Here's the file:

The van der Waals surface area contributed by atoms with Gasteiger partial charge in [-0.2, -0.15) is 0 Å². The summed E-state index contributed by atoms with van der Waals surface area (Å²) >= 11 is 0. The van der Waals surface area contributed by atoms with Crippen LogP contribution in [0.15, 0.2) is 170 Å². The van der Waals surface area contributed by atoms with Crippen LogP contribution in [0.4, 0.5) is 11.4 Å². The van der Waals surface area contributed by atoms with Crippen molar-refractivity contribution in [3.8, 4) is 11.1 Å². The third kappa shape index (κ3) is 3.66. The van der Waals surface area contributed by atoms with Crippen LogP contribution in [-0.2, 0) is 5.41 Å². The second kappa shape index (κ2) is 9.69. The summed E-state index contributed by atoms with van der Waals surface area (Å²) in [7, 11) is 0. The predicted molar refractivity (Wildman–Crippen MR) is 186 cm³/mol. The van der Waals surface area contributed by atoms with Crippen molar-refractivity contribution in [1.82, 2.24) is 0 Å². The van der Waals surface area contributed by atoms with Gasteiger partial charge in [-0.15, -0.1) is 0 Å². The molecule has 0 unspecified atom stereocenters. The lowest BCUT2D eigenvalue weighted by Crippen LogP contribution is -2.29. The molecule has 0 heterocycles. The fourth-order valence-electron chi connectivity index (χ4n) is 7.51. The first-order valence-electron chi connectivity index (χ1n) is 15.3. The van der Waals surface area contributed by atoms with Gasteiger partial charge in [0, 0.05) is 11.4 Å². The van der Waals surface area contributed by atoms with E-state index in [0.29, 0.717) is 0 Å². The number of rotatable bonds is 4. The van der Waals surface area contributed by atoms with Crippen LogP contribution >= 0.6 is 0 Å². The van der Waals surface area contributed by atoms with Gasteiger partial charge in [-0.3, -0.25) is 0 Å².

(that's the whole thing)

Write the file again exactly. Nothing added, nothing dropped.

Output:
The van der Waals surface area contributed by atoms with Gasteiger partial charge in [-0.2, -0.15) is 0 Å². The summed E-state index contributed by atoms with van der Waals surface area (Å²) >= 11 is 0. The van der Waals surface area contributed by atoms with Crippen LogP contribution in [0.15, 0.2) is 170 Å². The van der Waals surface area contributed by atoms with Crippen LogP contribution in [0.4, 0.5) is 11.4 Å². The van der Waals surface area contributed by atoms with Crippen molar-refractivity contribution in [3.8, 4) is 11.1 Å². The third kappa shape index (κ3) is 3.66. The van der Waals surface area contributed by atoms with Crippen LogP contribution in [-0.2, 0) is 5.41 Å². The second kappa shape index (κ2) is 9.69. The summed E-state index contributed by atoms with van der Waals surface area (Å²) in [7, 11) is 0. The predicted molar refractivity (Wildman–Crippen MR) is 186 cm³/mol. The van der Waals surface area contributed by atoms with Crippen molar-refractivity contribution in [1.82, 2.24) is 0 Å². The van der Waals surface area contributed by atoms with Gasteiger partial charge in [-0.15, -0.1) is 0 Å². The molecule has 0 unspecified atom stereocenters. The lowest BCUT2D eigenvalue weighted by Crippen LogP contribution is -2.29. The molecule has 0 heterocycles. The fourth-order valence-electron chi connectivity index (χ4n) is 7.51. The first-order valence-electron chi connectivity index (χ1n) is 15.3. The van der Waals surface area contributed by atoms with Gasteiger partial charge in [0, 0.05) is 11.4 Å². The van der Waals surface area contributed by atoms with E-state index in [0.29, 0.717) is 0 Å². The number of rotatable bonds is 4. The van der Waals surface area contributed by atoms with Crippen LogP contribution >= 0.6 is 0 Å². The van der Waals surface area contributed by atoms with Gasteiger partial charge in [-0.3, -0.25) is 0 Å².